Secondly, the high priest Ciaphas who condemned Jesus probably couldn't care less what happened to his body, so long as the disciples left town, and got out of his jurisdiction. And to make sure, he could (for all anyone knows) have had the body moved, and had a man in white wait at the empty the tomb to tell the scared ladies that morning, "He has gone before you to Galilee, for THERE ye shall see him." BECAUSE THEN THE JESUS MOVEMENT WOULD BE THE PROBLEM OF THE RULER OF GALILEE.

Charels Freeman argues the probability of just such an hypothesis in his new book, A NEW HISTORY OF EARLY CHRISTIANITY.

Interestingly, the priests did have white garments, and interestingly the earliest Gospel does mention a young man in white at the tomb telling the women to tell the apostles to go elsewhere to see Jesus (get out of town). And in Galilee they probably had "appearances" as Paul says, and even the ones who didn't actually "see" anything probably said they did because otherwise they would lose status and feel left out. And stories of a physical bodily resurrection with Jesus saying he has "flesh and bone" and "eating," and denying he was a "SPIRIT" at all came LAST in such late works as Luke-Acts, and the Gospel of John.

Interestingly, the earliest Gospel, Mark, has a young man in white at the tomb, and also has a young man following after Jesus at his arrest whom the soldiers try to capture, but who flees away naked into the night. Then a young man appears dressed at the tomb, the first to arrive. This young man thus is the last to leave Jesus at his arrest, leaves naked, then is the first at the tomb, dressed in white. He is probably employed as a sort of ideal follower, an example to Mark's readers. But if Freeman is correct, he's a real person, and the body was moved, and for a reason, to get the apostles and Jesus' followers out of Ciaphas' hair and so others would have to deal with them way off in Galilee.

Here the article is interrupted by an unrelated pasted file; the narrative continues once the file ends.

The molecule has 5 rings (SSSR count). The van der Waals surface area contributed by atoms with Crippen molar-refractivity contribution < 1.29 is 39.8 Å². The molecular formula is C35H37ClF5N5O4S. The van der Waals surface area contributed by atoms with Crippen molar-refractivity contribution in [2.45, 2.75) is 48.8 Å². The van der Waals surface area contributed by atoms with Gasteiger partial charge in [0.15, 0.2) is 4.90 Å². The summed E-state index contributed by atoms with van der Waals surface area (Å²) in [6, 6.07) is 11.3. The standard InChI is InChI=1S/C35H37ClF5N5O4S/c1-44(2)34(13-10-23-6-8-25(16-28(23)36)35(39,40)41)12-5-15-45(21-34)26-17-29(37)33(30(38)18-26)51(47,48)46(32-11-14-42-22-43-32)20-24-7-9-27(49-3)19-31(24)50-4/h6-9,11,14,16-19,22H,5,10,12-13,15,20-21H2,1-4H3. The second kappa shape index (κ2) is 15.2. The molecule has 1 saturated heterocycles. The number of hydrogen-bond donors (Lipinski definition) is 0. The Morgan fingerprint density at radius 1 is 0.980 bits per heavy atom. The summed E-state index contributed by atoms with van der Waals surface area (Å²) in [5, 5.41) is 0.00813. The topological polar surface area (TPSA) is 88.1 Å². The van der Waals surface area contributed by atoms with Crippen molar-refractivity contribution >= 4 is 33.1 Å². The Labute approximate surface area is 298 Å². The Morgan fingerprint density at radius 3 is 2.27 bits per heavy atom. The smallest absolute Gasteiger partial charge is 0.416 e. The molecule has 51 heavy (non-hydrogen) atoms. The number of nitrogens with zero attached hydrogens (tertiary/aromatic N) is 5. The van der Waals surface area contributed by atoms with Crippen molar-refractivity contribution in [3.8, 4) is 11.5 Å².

Note that the later Gospels, the ones composed after Mark all change the young man at the tomb into an angel and even TWO angels! And they also drop the story about the young man following Jesus on the night of his arrest and then fleeing away naked. They drop that story of the young man, and change the young man at the tomb into an angel.

Bilbo said...

Caiaphas et al deliberately start the resurrection story of Jesus in order to get rid of his followers? You think that once Jesus was dead the movement would come to a grinding halt on its own. Was there any indication that the disciples would continue causing trouble? Did they mount an uprising to save Jesus either at his trial or crucifixion? No. Why give them new hope? Wouldn't that defeat the purpose? There's no guarantee that they would stay in Galilee. If Acts reflects actual history, the movement becomes centered in Jerusalem. In Galatians Paul goes to Jerusalem to confer with the apostles. I believe Josephus said that James was killed there.

I'm finding Freeman's hypothesis to be initially implausible.

Tim said...

I'm finding Freeman's hypothesis to be initially implausible.

You're not the only one. And that's putting it mildly.

Victor Reppert said...

The case for the resurrection must be strong indeed if skeptics are reduced to such desperate measures.

Or is the passion for the sensational at work here. The Da Vinci Syndrome.

But, I suppose someone will say "At least he's not saying that the Sky Daddy revived a corpse. I mean, how do you know it wasn't the Flying Spaghetti Monster."

Of course, skeptics are too sophisticated to say that. No?

Bilbo said...

It was during Passover. Is there unleavened pasta?